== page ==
For some reason I found myself using Google’s images search to look for Pop Art representations of the Buddha. There’s rather a lot of them out there, and I’ve included a few here, with links so that you can support the artists, if you’re so inclined. (None of these are affiliate links.)


We can save a precious Buddhist archaeological site!

May 15, 2015 - 11:20am

Brent Huffman, who travelled to Afghanistan to film the desperate efforts by archaeologists to document the ancient city of Mes Aynak before it turns into a Chinese-funded open-cast copper mine, wrote today to point out these new artifacts, which were recently unearthed:

The unheard-of level of preservation on discoveries just like this is one of the many reasons why Mes Aynak provides such a unique insight into Buddhism and Afghanistan’s past. This historical treasure must be protected and preserved!

Mes Aynak (“little copper well” in Pashto) is a mountainous site in the Taliban-controlled Logar Province, Afghanistan, 25 miles southeast of Kabul near the Pakistan border. Mes Aynak contains the ancient remains of a 2,000-year-old Buddhist city, on top of a 5,000-year-old Bronze Age site. Massive, at nearly 500,000 sq. meters, this historic Buddhist city contains dozens of unique and never-before-seen stupas and temples, thousands of artifacts, and around 600 large Buddha statues – similar to those destroyed by the Taliban in 2001 at Bamiyan.

These archaeologists working at Mes Aynak risk their lives daily to discover and protect the priceless cultural heritage found at the site. Learn more about the sacrifices they make in our new video, featuring footage from “Saving Mes Aynak”. Please help by sharing their story, and the story of Mes Aynak.

Please do contribute to Saving Mes Aynak’s Indiegogo fundraiser, which will go towards advocacy and education in order to build a strong international case for saving the city,

Also please sign the change.org petition in order to pressure the Afghan government to reconsider its decision regarding Mes Aynak, and a separate petition to ask UNESCO to add Mes Aynak to a list of endangered sites.

“A Love as Deep as Life Itself” begins June 1st

May 15, 2015 - 10:36am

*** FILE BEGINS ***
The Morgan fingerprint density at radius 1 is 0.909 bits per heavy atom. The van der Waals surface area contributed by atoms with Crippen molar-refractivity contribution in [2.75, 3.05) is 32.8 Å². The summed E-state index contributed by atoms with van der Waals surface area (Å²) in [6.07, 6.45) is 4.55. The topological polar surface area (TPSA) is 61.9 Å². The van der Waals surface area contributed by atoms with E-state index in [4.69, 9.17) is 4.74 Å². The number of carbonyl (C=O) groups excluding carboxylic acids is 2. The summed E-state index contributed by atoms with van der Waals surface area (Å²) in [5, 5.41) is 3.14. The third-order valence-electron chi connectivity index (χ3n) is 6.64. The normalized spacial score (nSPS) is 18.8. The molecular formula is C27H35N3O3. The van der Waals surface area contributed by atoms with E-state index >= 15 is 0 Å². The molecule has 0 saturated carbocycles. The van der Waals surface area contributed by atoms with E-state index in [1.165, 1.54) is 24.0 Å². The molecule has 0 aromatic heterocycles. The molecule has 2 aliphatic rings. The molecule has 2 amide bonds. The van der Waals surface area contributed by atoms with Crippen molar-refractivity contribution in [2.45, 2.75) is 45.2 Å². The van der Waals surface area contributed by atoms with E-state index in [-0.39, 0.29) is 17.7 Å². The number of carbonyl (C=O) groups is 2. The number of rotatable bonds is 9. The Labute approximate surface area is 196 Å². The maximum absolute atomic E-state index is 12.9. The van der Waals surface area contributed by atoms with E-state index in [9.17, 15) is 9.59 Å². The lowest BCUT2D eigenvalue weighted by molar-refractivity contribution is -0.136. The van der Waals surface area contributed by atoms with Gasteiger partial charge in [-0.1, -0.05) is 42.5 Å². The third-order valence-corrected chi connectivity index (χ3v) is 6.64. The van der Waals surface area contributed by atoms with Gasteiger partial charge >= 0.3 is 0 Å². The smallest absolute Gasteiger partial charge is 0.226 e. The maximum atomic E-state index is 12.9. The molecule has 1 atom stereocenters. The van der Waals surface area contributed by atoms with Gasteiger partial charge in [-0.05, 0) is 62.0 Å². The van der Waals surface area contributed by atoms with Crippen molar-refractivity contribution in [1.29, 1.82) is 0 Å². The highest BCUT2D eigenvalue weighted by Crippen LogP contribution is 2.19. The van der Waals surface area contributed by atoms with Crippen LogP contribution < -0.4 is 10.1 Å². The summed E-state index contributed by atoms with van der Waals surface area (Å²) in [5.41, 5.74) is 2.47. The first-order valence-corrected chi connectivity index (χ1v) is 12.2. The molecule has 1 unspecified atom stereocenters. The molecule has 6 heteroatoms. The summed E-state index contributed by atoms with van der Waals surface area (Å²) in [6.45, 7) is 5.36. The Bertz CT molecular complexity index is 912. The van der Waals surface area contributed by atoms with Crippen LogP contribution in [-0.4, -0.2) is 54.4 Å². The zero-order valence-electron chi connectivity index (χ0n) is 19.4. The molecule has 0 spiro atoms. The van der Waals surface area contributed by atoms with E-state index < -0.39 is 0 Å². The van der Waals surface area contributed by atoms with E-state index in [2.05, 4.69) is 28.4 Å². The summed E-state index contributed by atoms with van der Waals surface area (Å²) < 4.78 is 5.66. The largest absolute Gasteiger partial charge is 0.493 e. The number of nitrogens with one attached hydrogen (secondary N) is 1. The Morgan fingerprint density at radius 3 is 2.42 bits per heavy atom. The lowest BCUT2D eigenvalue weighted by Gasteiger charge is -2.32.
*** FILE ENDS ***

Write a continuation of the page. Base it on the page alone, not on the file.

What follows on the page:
Click here to register for A Love as Deep as Life Itself! In this 28 day event we’ll explore the quality of upekkha, or loving wisdom.

This event is by donation and is suitable for people who are familiar with lovingkindness or compassion meditation.

Upekkha is often translated as “equanimity,” but this is just a secondary aspect of this quality. Upekkha rests on an awareness that for beings (including ourselves) to be truly happy, they need spiritual insight.

Therefore, the practice of upekkha involves cultivating insight as we develop metta (kindness), karuna (compassion), and mudita (joyful appreciation). Not only do we cultivate insight ourselves, but we wish that all beings find the deep peace of awakening.

In this event you’ll learn how to:

  • Appreciate positive qualities within yourself and others
  • Overcome barriers to accepting your own innate goodness
  • Cultivate an attitude of appreciation and rejoicing
  • Abandon jealousy and resentment in favor of appreciation
  • Be a supportive and encouraging presence for others

Signing up for this event gives you access to:

  • 28 daily emails with practice suggestions
  • Access to guided meditations
  • Support in our online community
Share the love!

Please let your friends know about Wildmind’s Year of Going Deeper by using the share buttons below.

Is mindfulness actually good for you?

May 15, 2015 - 9:35am

Lynne Malcolm, Radio National: Dr Jon Kabat-Zinn became interested in the Buddhist practice of mindfulness more than 35 years ago. With the scientific community skeptical, the at the University of Massachusetts Medical School professor decided to develop a more secular approach in the hope of opening the minds of people in the west.

By 1979 he’d designed a program called Mindfulness-Based Stress Reduction, which today is one of the world’s most well-respected secular mindfulness programs.

That was only the beginning of scientific interest in mindfulness, though. Psychiatrist Dr Elise Bialylew has practised mindfulness for …